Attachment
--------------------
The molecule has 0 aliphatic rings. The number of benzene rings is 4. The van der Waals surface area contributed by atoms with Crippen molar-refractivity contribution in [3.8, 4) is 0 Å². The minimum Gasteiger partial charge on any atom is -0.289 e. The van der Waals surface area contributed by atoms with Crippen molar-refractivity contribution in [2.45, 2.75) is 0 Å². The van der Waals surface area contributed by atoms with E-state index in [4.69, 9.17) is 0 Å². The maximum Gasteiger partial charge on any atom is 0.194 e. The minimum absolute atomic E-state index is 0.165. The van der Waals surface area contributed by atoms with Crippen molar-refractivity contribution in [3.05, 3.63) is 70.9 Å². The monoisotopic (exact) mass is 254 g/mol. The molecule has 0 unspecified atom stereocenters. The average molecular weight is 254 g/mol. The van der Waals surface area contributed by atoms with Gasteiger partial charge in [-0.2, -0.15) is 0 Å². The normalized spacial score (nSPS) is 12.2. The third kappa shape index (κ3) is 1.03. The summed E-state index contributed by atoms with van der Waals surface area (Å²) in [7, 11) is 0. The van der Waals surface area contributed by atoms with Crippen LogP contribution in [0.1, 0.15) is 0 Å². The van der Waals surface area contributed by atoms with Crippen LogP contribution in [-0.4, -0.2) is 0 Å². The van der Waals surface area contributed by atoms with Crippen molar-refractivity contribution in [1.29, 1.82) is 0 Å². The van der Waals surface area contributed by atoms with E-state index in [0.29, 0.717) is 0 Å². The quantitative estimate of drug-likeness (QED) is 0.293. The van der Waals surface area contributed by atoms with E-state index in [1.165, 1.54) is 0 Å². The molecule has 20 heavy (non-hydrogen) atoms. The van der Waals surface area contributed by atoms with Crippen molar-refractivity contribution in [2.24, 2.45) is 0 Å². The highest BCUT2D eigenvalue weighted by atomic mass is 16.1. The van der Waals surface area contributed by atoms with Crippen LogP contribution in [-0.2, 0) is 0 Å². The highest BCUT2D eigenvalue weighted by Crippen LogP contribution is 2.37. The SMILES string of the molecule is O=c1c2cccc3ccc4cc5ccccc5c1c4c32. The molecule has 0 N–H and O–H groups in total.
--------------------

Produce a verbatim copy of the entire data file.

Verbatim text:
The molecule has 0 aliphatic rings. The number of benzene rings is 4. The van der Waals surface area contributed by atoms with Crippen molar-refractivity contribution in [3.8, 4) is 0 Å². The minimum Gasteiger partial charge on any atom is -0.289 e. The van der Waals surface area contributed by atoms with Crippen molar-refractivity contribution in [2.45, 2.75) is 0 Å². The van der Waals surface area contributed by atoms with E-state index in [4.69, 9.17) is 0 Å². The maximum Gasteiger partial charge on any atom is 0.194 e. The minimum absolute atomic E-state index is 0.165. The van der Waals surface area contributed by atoms with Crippen molar-refractivity contribution in [3.05, 3.63) is 70.9 Å². The monoisotopic (exact) mass is 254 g/mol. The molecule has 0 unspecified atom stereocenters. The average molecular weight is 254 g/mol. The van der Waals surface area contributed by atoms with Gasteiger partial charge in [-0.2, -0.15) is 0 Å². The normalized spacial score (nSPS) is 12.2. The third kappa shape index (κ3) is 1.03. The summed E-state index contributed by atoms with van der Waals surface area (Å²) in [7, 11) is 0. The van der Waals surface area contributed by atoms with Crippen LogP contribution in [0.1, 0.15) is 0 Å². The van der Waals surface area contributed by atoms with Crippen LogP contribution in [-0.4, -0.2) is 0 Å². The van der Waals surface area contributed by atoms with Crippen molar-refractivity contribution in [1.29, 1.82) is 0 Å². The van der Waals surface area contributed by atoms with E-state index in [0.29, 0.717) is 0 Å². The quantitative estimate of drug-likeness (QED) is 0.293. The van der Waals surface area contributed by atoms with E-state index in [1.165, 1.54) is 0 Å². The molecule has 20 heavy (non-hydrogen) atoms. The van der Waals surface area contributed by atoms with Crippen molar-refractivity contribution in [2.24, 2.45) is 0 Å². The highest BCUT2D eigenvalue weighted by atomic mass is 16.1. The van der Waals surface area contributed by atoms with Crippen LogP contribution in [-0.2, 0) is 0 Å². The highest BCUT2D eigenvalue weighted by Crippen LogP contribution is 2.37. The SMILES string of the molecule is O=c1c2cccc3ccc4cc5ccccc5c1c4c32. The molecule has 0 N–H and O–H groups in total.